Heading into the deciding Game 7 of the 2017 ALCS on Saturday evening, the most popular talk among fans of the Dodgers seems to be revolving around which American League club provides the more favorable matchup for Los Angeles. Plenty of different criteria is being thrown around and about—regular season stats, managerial success rates in the postseason, who plays better in certain weather—just to name a few. But at the end of the day, playoff baseball is such a completely different animal, as it’s almost impossible to predict the mindset of the team which will take the field in the opener.
From the perspective of the Dodgers, though, they have no control over the matter, and most of the players would probably say that they have no personal preference. Perhaps former All-Star shortstop and TBS analyst Jimmy Rollins said it best:
“When you’re the best team in baseball, it really doesn’t matter.”
In the same breath, it certainly doesn’t hurt looking at a few factors which may have an effect on the outcome of the 2017 Fall Classic. After all, how much fun would it be without a wealth of speculation and predictions to ponder?
From a theoretical standpoint, there are several reasons why the Dodgers would matchup better against the Houston Astros. Of the 10 teams who took part in the playoffs, the Astros ranked a mere sixth in bullpen ERA during the 2017 postseason. The Houston relief corps surrendered a monstrous 19 earned runs in an even 30 innings of work, which calculated to an ERA north of 6.00. More importantly, the Astros’ bullpen has given up eight long balls and five doubles so far in the playoffs, as opposing hitters tallied a .328 OBP, a .521 slugging percentage and an .850 OBP. And while Los Angeles is often known as a squad which thrives in latter parts of games, this is certainly a factor which could play into the Dodgers’ favor.
During the regular season, the Houston bullpen ranked a not-so-impressive 17th in the MLB in bullpen ERA—a figure that’s very surprising for a club on the cusp of a World Series berth.
Secondly, Astros’ catchers threw out a major-league worst 12% of would-be base stealers during the regular season. Granted, the Dodgers aren’t a team which will steal an overwhelming number of bags, but skipper Dave Roberts does indeed like to capitalize on his club’s baserunning savvy and speed. During the regular season there were three Los Angeles players—Chris Taylor, Cody Bellinger and Yasiel Puig—who stole in double-digit numbers, in addition to another handful of players who can swipe a bag when least expected.
As far as the perils go, despite fading during the playoffs a bit, the Astros were far and away the most prolific offensive club in all of baseball, hitting an explosive .282/.346/.478. Their 346 doubles and 238 home runs were both marks that finished first in the bigs during the regular season. Even more impressive is the fact that Houston batters struck out less than any other team in the majors. While the Dodgers’ backbone could arguably be their pitching, these offensive figures could pose an ominous threat when considering the matchups on paper.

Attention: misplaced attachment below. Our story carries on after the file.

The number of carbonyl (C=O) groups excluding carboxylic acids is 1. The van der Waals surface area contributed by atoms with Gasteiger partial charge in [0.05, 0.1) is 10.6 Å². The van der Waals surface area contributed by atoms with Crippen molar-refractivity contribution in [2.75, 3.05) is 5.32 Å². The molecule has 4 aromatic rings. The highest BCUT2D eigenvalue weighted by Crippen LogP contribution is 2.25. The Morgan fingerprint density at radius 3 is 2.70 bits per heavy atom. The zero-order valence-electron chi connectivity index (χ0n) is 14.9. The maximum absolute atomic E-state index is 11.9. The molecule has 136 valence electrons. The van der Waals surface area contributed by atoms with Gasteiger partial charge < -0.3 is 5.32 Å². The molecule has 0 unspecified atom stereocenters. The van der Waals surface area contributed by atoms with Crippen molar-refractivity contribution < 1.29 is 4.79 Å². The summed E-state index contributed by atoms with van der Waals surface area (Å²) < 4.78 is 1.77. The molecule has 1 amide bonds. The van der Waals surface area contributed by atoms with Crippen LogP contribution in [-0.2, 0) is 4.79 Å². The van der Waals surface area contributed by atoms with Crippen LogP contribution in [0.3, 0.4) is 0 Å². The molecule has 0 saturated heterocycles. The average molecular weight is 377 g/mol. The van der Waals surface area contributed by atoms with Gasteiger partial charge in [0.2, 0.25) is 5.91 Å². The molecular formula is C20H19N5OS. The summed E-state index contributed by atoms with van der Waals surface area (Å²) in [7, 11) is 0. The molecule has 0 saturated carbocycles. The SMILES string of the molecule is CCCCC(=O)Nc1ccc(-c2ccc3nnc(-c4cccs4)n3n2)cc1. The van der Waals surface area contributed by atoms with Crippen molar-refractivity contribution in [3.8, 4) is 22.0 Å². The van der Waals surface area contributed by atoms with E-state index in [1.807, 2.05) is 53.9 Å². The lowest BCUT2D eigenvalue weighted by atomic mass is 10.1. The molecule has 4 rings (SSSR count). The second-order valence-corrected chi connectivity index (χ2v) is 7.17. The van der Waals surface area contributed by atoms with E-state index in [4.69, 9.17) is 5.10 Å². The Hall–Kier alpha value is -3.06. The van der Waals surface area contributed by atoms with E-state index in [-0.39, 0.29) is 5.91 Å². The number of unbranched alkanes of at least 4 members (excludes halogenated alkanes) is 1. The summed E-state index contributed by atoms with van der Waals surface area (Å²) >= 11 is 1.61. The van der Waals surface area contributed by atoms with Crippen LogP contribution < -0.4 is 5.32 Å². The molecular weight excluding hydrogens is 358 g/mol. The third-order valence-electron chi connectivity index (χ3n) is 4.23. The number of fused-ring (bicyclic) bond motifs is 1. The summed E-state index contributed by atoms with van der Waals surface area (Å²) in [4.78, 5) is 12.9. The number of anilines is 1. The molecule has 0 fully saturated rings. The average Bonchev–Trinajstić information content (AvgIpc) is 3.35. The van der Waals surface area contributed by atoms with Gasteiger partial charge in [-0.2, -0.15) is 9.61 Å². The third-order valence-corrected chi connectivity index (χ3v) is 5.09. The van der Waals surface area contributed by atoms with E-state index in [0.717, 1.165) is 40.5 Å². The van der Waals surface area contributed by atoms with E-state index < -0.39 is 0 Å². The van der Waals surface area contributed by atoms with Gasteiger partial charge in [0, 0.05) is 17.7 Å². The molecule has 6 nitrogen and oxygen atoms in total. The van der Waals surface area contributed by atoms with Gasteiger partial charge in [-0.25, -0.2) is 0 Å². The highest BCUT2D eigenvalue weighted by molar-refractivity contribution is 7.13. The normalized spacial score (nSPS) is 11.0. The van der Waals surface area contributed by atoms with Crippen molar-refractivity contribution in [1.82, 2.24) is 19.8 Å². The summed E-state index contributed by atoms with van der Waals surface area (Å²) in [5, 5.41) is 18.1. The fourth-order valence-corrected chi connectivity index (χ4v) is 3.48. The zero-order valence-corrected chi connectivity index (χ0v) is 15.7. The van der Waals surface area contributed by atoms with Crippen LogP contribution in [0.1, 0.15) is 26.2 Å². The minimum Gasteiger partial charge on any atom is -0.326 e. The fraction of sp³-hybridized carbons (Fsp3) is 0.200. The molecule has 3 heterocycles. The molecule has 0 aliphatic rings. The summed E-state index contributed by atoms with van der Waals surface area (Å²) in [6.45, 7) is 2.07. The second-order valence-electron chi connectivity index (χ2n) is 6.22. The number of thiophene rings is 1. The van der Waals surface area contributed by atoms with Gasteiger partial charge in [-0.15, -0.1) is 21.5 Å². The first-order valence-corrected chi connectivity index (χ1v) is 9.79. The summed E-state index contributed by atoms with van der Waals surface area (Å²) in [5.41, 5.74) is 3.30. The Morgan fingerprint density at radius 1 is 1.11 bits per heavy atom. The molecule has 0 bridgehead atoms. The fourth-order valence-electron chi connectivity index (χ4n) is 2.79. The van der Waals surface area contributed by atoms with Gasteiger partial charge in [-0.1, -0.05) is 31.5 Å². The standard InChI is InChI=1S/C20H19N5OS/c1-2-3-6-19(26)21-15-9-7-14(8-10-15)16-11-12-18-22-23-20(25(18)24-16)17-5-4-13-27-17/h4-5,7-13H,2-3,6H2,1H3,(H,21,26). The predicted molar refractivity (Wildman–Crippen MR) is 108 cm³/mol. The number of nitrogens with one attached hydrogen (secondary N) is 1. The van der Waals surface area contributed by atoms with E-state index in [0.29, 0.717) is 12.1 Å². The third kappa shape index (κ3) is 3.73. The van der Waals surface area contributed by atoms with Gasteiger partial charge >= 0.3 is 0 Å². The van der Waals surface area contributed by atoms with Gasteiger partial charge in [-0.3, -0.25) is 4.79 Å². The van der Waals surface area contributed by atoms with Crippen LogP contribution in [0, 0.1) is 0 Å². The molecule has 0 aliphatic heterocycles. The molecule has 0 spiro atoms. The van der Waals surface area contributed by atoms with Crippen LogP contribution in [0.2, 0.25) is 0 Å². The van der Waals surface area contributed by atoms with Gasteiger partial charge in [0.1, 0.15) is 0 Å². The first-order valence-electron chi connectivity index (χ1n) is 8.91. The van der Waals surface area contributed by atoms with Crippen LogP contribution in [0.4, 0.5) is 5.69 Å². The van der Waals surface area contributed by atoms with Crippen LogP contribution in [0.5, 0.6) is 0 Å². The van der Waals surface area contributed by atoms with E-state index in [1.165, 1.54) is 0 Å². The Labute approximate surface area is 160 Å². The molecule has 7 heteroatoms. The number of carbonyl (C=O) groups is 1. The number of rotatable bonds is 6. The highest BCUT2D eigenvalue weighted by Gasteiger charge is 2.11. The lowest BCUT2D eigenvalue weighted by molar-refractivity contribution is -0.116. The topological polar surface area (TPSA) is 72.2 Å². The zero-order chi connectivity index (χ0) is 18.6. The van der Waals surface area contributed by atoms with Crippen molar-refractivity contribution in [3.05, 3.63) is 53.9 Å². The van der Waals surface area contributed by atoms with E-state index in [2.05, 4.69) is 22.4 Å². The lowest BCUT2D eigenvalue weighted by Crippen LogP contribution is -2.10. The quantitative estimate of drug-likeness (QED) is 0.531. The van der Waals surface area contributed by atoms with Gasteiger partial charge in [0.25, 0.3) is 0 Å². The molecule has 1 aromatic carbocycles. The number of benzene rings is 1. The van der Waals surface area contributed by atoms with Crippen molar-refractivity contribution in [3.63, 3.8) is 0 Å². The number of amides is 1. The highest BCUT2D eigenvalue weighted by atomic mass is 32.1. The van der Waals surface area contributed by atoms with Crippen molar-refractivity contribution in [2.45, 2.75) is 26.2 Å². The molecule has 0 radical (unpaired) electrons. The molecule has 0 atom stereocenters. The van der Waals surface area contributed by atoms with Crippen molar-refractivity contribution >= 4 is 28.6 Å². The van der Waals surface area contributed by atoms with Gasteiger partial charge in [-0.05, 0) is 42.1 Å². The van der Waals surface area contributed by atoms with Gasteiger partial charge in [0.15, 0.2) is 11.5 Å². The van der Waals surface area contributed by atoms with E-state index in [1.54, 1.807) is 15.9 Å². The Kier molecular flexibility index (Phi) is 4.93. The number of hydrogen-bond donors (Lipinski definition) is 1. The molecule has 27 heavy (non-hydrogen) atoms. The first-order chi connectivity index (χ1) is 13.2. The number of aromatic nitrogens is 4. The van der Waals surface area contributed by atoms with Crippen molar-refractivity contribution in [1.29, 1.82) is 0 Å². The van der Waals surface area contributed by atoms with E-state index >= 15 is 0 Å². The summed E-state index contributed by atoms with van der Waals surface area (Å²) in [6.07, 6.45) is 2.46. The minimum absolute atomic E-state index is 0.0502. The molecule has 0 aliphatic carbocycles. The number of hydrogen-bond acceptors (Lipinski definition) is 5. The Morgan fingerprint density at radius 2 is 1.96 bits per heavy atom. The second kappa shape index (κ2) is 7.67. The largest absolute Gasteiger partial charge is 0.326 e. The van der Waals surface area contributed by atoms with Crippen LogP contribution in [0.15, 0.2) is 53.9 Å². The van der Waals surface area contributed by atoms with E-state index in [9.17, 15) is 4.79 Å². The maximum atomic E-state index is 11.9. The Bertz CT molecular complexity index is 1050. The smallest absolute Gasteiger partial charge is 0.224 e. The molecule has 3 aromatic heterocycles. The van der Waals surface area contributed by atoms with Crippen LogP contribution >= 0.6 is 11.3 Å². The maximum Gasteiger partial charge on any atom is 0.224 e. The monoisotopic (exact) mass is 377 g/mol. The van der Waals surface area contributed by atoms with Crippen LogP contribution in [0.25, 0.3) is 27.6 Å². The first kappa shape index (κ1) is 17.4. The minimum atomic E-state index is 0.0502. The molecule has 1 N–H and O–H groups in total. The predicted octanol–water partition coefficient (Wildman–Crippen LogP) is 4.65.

Looking at the New York Yankees, the very first thing that comes to mind is the number of games they played in the postseason. Including the Wild Card game, five contests in the ALDS, and a whopping seven games in the ALCS, the tally comes to 13 contests. Remembering the Dodgers have only played eight to date, this comparison certainly favors Los Angeles from an outlook of who is fresher and more rested.
Recently, R.J. Anderson of CBS Sports pointed out that, in theory, the Dodgers’ pitching staff might fare better against the Yankees’ bats.
“The Yankees are a good matchup for the Dodgers for reasons that relate to Los Angeles’ pitching staff. While both the Astros and Yankees were good against righties during the regular season—they ranked No. 1 and 2 in OPS—the Astros were significantly better against left-handed pitchers. Houston had an .814 OPS, as compared to New York’s .757 mark. The Dodgers, obviously enough, have three left-handed starters, in Clayton Kershaw, Rich Hill, and Alex Wood, plus the potential to run out Tony Cingrani and Tony Watson in relief.”
Taking it one step further, the Yankees have hit only .217/.297/.386 so far during the playoffs, which ranks seventh among the 10 teams who took part in the postseason, after finishing seventh in the majors during the regular season. The strength of New York, however, is almost certainly its pitching staff, after having the fifth best ERA in the bigs and the third best ERA in the American League during the regular season. On top of that, the bullpen trio of Aroldis Chapman, David Robertson and Dellin Betances may be one of the most formidable in all of baseball.
The most interesting aspect of the Yankees’ prospective World Series starting rotation is that it would feature a quartet of right-handers in Luis Severino, Masahiro Tanaka, CC Sabathia and Sonny Gray. Keeping that in mind, while the left-handed based batting order of the Dodgers surely looks better on paper, it was the righty-dominant lineup which far and away did the most damage against the Cubs in the NLCS.
In the end, it might be safe to say that the Astros are the more dangerous offensive club, while the Yankees may have the better pitching, although the Houston rotation is certainly nothing to sneeze at. Either way, there will be thousands of stats thrown out in the baseball blogosphere between the time the ALCS is decided Saturday night and the beginning of the World Series on Tuesday evening.
Which team would you say is the better matchup for the Dodgers?
(FOLLOW DENNIS ON TWITTER: @THINKBLUEPC)